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What to expect after breast cancer treatment

After you’ve completed your breast cancer treatment, you may struggle with the lingering physical and emotional effects. It’s common to have difficulty moving on from cancer – you are not alone.

What to expect: the physiological things

A woman with a headscarf smiles at her doctorSome side effects may linger after treatment is over, including neuropathy, fatigue and “chemobrain,” which refers to trouble with memory and focusing caused by chemotherapy. Breast cancer patients taking endocrine therapy such as Tamoxifen, an estrogen-blocker prescribed to prevent recurrence, may also experience some side effects like hot flashes and night sweats. “Physically, my patients typically get back to where they were at pre-diagnosis in about three to six months, but everyone is different” says Dr. Carol Townsley, medical director at the After Cancer Treatment Transition Clinic (ACTT) at Women’s College Hospital. Listen to your body, and talk to your doctor about solutions for ongoing side effects.

You might feel pressure to immediately dive back into work. “Typically, you may need up to six months after chemotherapy and radiation before you’re ready to return to work,” says Dr. Townsley. “Some will return sooner and others may have worked while undergoing treatment.” Don’t hesitate to ask for some extra time off, if needed, or to start out part-time, especially if your job is physically demanding. Be open with your supervisor and co-workers about any physical or mental limitations that come up.

You can, and should, also return to being physically active, which, according to Dr. Townsley, is crucial to your recovery. If you’re still experiencing side effects like fatigue, take your time and temper your expectations. “If you were running, say, five kilometers pre-diagnosis, you may not be able to get there right away, but the distance may gradually come back if you work on it,” she says. Listen to your body and go slow when you need to.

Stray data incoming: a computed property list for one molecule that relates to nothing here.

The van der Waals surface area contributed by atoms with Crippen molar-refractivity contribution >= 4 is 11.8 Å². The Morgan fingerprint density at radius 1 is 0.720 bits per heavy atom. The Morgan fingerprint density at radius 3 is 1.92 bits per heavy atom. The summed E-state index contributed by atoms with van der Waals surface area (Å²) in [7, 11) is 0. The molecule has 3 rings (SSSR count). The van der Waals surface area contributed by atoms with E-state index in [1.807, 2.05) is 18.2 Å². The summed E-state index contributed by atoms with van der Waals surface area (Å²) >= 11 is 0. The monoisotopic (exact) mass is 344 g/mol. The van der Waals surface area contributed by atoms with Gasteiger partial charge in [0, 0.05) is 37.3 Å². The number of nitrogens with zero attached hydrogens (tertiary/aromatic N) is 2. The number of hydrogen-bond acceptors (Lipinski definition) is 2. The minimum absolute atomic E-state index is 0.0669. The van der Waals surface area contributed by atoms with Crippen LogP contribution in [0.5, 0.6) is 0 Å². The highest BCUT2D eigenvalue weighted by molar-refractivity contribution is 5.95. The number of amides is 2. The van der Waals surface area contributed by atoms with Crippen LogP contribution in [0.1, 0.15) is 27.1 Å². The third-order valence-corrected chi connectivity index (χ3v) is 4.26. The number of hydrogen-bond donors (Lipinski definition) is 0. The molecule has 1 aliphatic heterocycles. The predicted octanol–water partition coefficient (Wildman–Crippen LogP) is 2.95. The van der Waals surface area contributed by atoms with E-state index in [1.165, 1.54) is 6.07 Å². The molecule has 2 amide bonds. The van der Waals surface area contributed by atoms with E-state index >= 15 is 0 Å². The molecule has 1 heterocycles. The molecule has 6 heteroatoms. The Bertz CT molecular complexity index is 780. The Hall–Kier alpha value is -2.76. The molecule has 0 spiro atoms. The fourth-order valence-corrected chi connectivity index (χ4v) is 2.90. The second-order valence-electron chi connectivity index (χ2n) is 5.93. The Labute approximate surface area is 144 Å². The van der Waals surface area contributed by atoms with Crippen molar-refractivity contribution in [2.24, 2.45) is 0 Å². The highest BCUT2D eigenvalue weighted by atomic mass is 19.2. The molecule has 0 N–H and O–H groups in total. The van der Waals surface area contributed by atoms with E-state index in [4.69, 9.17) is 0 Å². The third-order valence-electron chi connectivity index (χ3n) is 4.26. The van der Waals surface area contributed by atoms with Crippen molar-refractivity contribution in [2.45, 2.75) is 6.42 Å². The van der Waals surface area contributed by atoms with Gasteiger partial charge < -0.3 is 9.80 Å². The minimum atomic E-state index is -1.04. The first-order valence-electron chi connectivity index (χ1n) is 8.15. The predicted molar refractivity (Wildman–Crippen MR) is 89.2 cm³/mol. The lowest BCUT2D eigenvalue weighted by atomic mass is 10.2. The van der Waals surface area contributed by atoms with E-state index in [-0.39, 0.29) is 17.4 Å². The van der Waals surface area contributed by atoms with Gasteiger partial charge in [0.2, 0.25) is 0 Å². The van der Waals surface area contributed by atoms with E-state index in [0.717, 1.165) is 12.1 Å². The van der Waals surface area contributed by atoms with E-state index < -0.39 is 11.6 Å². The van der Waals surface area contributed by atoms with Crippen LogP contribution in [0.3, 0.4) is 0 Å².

What to expect: the mental and emotional things
Fears of recurrence coupled with not being constantly seen by your health-care team may induce increased anxiety during this time. While this worry can lessen as time goes by, certain events can be more triggering, such as follow-up visits and medical tests or learning that someone you know has cancer.

The first step is to acknowledge and normalize your fears. “It’s common to worry about your cancer coming back,” says Dr. Townsley. “You are not alone.” The next step is to educate and get informed. Learn what you can do for your health now and stay on top of ongoing screenings. “I’ll reassure patients worried about a headache that lasted a few hours, for example, is unlikely a cancer recurrence. I’ll teach them what signs to look for.” There are ways of dealing with worrying, including relaxation techniques and cognitive behavioural therapy aimed at shifting your thought process. “And if someone is taking longer than usual to cope, we can also refer them to a psychiatrist.” Bounce Back (bouncebackontario.ca) is a great resource, offering therapies for low mood, worrying and anxiety.

What to expect: your new normal

“When patients ask when they’ll ‘feel normal’ again, I like to say there’s a new normal after diagnosis,” says Dr. Townsley. “Going through cancer will have a long-term effect on your life. It will change your perspective and, unfortunately, that fear of recurrence may not go away.” In general, being involved in your health care and making healthy lifestyle changes are among the things you can control. “Eating a wide range of healthy foods and being active, both physically and socially, will help you feel confident that you’re taking charge of your health,” she adds. In addition, follow your doctor’s recommendations for screening and, if you’re fearing cancer recurrence, express these feelings to your health-care provider, close friend, relative or counsellor.

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  • A publication of:
  • Women's College Hospital